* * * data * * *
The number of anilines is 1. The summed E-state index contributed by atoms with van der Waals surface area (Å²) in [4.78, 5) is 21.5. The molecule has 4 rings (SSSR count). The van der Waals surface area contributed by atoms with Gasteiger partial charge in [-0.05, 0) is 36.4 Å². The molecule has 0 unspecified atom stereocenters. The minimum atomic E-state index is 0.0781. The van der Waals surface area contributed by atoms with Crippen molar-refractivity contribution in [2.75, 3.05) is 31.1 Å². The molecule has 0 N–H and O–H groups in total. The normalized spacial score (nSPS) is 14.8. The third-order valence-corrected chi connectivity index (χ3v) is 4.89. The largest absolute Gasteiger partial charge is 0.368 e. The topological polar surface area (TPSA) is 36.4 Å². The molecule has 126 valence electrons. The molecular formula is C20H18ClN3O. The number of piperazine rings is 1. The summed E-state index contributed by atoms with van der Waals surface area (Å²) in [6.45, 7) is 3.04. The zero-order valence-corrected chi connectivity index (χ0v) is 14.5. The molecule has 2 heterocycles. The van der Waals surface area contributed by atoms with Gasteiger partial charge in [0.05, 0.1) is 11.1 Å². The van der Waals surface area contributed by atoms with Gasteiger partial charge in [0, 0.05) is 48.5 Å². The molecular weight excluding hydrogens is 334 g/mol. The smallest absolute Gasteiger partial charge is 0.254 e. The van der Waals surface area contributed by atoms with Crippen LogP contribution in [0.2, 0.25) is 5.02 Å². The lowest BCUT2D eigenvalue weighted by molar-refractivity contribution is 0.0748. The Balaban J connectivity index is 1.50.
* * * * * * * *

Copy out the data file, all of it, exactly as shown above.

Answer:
The number of anilines is 1. The summed E-state index contributed by atoms with van der Waals surface area (Å²) in [4.78, 5) is 21.5. The molecule has 4 rings (SSSR count). The van der Waals surface area contributed by atoms with Gasteiger partial charge in [-0.05, 0) is 36.4 Å². The molecule has 0 unspecified atom stereocenters. The minimum atomic E-state index is 0.0781. The van der Waals surface area contributed by atoms with Crippen molar-refractivity contribution in [2.75, 3.05) is 31.1 Å². The molecule has 0 N–H and O–H groups in total. The normalized spacial score (nSPS) is 14.8. The third-order valence-corrected chi connectivity index (χ3v) is 4.89. The largest absolute Gasteiger partial charge is 0.368 e. The topological polar surface area (TPSA) is 36.4 Å². The molecule has 126 valence electrons. The molecular formula is C20H18ClN3O. The number of piperazine rings is 1. The summed E-state index contributed by atoms with van der Waals surface area (Å²) in [6.45, 7) is 3.04. The zero-order valence-corrected chi connectivity index (χ0v) is 14.5. The molecule has 2 heterocycles. The van der Waals surface area contributed by atoms with Gasteiger partial charge in [0.05, 0.1) is 11.1 Å². The van der Waals surface area contributed by atoms with Gasteiger partial charge in [0, 0.05) is 48.5 Å². The molecular weight excluding hydrogens is 334 g/mol. The smallest absolute Gasteiger partial charge is 0.254 e. The van der Waals surface area contributed by atoms with Crippen LogP contribution in [0.2, 0.25) is 5.02 Å². The lowest BCUT2D eigenvalue weighted by molar-refractivity contribution is 0.0748. The Balaban J connectivity index is 1.50.